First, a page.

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Adweek

Adweek June 7, 2021

The all-new Adweek features news and information for marketing, media and advertising professionals that you can’t find anywhere else. Each issue includes profiles and interviews with top newsmakers, critiques of hot ad campaigns, the latest trends in print, digital and advertising and much more.

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Country:
United States
Language:
English
Publisher:
Adweek, LLC
Frequency:
Weekly
$10.74
$173.40
33 Issues

in this issue

3 min
roomba

Sometime around Halloween 2012, a Houston woman named Helen Arnold set out to buy a shark costume for her dog, a pit bull named Sharkey. When she could find only a small-sized outfit, Arnold decided to let her cat Max wear it instead. Max, as things turned out, not only tolerated being dressed as a shark, but the chill Siamese also had taken to riding around atop the Roomba robot vacuum that Arnold had bought. With kitty all suited up, Arnold began to post videos. This is how Max the Roomba Cat broke the internet. Among the tens of millions of Americans who took note of the videos was one Colin Angle, who immediately felt a bond with Max—and for good reason. Angle is the co-founder of iRobot, maker of the Roomba. Through…

4 min
apple ios sends advertisers scrambling

Apple customers are among some of the most desirable for marketers, given their willingness to pay more than $1,000 for a cellphone. They also collectively generate more than $500 billion a year in revenue via in-app billings, a statistic that inspires advertisers to pay top dollar for real estate on an iPhone. However, on April 26, the device manufacturer added an element that could potentially diminish that allure for advertisers: the long-dreaded release of iOS 14.5. This update, which implemented app tracking transparency (ATT), could result in scarcity of addressable inventory for advertisers. ATT requires publishers to ask users whether they want to be tracked across other apps and websites they visit through an in-app dialogue box, with language that places cross-domain tracking in a negative light. This means the potential loss…

1 min
the mother of wi-fi

During Hollywood’s golden age, few actresses could match the elegance of Hedy Lamarr. Discovered by MGM’s Louis B. Mayer after fleeing a loveless marriage to an arms dealer in her native Austria, Lamarr would headline in some 25 films. What few in Hollywood knew, however, was that Lamarr’s creative talents went far beyond acting. Gifted with an innately technological mind, Lamarr had disassembled the family music box at age 5 just to see how it worked. In between takes at MGM, Lamarr would steal away to her trailer to tinker with radio equipment gifted to her by billionaire aviator Howard Hughes. When World War II broke out, Lamarr invented a frequency-hopping spread-spectrum system to guide American torpedoes. Lamarr’s work formed the foundation for later technologies including Bluetooth, GPS and Wi-Fi.…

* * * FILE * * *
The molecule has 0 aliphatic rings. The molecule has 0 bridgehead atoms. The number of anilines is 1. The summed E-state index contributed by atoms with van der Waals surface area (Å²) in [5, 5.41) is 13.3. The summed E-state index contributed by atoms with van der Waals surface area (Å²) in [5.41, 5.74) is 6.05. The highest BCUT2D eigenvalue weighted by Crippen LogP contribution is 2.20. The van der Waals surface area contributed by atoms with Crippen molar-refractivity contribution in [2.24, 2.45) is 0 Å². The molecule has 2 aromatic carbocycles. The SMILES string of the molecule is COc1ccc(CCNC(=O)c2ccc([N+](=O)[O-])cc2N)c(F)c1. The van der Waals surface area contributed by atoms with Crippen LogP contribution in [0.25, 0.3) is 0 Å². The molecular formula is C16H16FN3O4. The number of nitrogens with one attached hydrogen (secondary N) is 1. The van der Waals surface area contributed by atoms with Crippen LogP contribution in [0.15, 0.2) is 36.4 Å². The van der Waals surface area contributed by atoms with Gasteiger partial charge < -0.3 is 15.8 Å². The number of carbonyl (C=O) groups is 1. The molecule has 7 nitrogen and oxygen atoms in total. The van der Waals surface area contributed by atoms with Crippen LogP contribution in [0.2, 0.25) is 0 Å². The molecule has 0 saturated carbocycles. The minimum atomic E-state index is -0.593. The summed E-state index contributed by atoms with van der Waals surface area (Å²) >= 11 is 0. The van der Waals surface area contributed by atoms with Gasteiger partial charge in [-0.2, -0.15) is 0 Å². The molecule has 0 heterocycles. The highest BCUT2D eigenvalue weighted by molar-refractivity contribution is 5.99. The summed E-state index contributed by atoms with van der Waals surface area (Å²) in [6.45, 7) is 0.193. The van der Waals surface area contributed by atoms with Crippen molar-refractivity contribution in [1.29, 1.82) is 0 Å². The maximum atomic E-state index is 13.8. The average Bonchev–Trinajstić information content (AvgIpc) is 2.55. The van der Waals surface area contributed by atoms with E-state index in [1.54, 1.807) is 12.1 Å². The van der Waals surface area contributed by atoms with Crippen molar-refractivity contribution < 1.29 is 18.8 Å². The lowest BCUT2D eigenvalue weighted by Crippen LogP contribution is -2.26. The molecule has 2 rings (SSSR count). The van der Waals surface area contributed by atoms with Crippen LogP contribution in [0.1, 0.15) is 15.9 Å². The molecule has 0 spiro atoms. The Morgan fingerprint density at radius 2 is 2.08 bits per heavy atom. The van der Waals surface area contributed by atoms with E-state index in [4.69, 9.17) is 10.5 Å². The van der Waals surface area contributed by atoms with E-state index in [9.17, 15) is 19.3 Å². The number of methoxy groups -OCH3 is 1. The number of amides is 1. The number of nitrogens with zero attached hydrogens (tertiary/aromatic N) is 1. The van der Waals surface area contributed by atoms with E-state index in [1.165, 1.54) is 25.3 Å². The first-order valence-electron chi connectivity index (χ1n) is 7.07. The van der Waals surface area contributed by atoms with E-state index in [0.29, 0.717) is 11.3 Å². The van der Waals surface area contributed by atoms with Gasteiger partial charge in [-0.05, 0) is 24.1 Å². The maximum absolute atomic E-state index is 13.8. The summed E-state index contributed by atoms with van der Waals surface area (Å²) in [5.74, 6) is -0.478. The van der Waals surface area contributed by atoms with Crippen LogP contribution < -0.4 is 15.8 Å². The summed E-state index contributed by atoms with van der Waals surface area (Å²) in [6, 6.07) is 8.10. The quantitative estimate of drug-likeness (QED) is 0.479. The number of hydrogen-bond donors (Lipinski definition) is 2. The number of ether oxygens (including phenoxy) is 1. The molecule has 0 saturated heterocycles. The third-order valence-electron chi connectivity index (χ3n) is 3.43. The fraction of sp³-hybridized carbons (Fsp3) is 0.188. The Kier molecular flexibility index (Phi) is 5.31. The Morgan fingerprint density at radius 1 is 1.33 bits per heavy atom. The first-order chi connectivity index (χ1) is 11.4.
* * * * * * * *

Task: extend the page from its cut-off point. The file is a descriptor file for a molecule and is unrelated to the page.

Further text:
3 min
tv and streaming innovators

STEVEN CANALS CO-CREATOR AND EXECUTIVE PRODUCER, POSE ENDING AN ERA: As FX’s award-winning drama Pose progresses with its third and final season, Canal’s impact on the industry as co-creator and executive producer is clearer than ever. Though the show’s finale will undoubtedly leave a sizable void in the TV landscape, Canal’s penchant for deeply human storytelling will get a second life through his development deal with 20th Century Fox TV. POSE’S IMPACT: As the series nears its conclusion, Pose remains the first and only scripted show of its kind to center on a predominantly trans and queer cast. In addition, it has received critical acclaim for its thoughtful and varied portrayals of individuals living with HIV and AIDS—especially when it came to people of color. The individual stories of the show’s stars Blanca…

1 min
creative 100

NOW IN ITS SEVENTH YEAR, ADWEEK’S CREATIVE 100 IS AN ANNUAL CELEBRATION OF TODAY’S MOST FASCINATING AND ENVIABLE CREATIVE PROFESSIONALS, RANGING FROM INFLUENTIAL ICONS TO EMERGING GAME-CHANGERS. OUR EDITORS NEVER HONOR THE SAME PERSON TWICE, GUARANTEEING THAT EACH YEAR’S LIST OFFERS A TOPICAL ARRAY OF NAMES YOU SHOULD KNOW. HERE’S A LOOK AT THIS YEAR’S CREATIVE 100: Leo’s Trio Congratulations for being named Adweek Creative 100 honorees…

4 min
legacy retailers look for openings

For retail, hell hath no fury like a pandemic. Nearly 15,000 stores—equal to about 52 million square feet of retail space—were permanently shuttered in the U.S. in 2020, according to real estate services provider Cushman & Wakefield. That’s a new record. Closures were led by retailers such as Ann Taylor’s parent Ascena, which filed for bankruptcy in late July, and Zara’s parent Inditex, with each slashing about 1,000 locations, per a report from Cushman & Wakefield on the outlook for retail released in March. But 2021 could provide some relief to the commercial real estate sector as the economy reopens, even though experts expect more stores to shutter. Conditions are ripe for retailers looking to grow, including ample real estate options, cheaper or more flexible rents and consumers willing to spend. Conditions are ripe…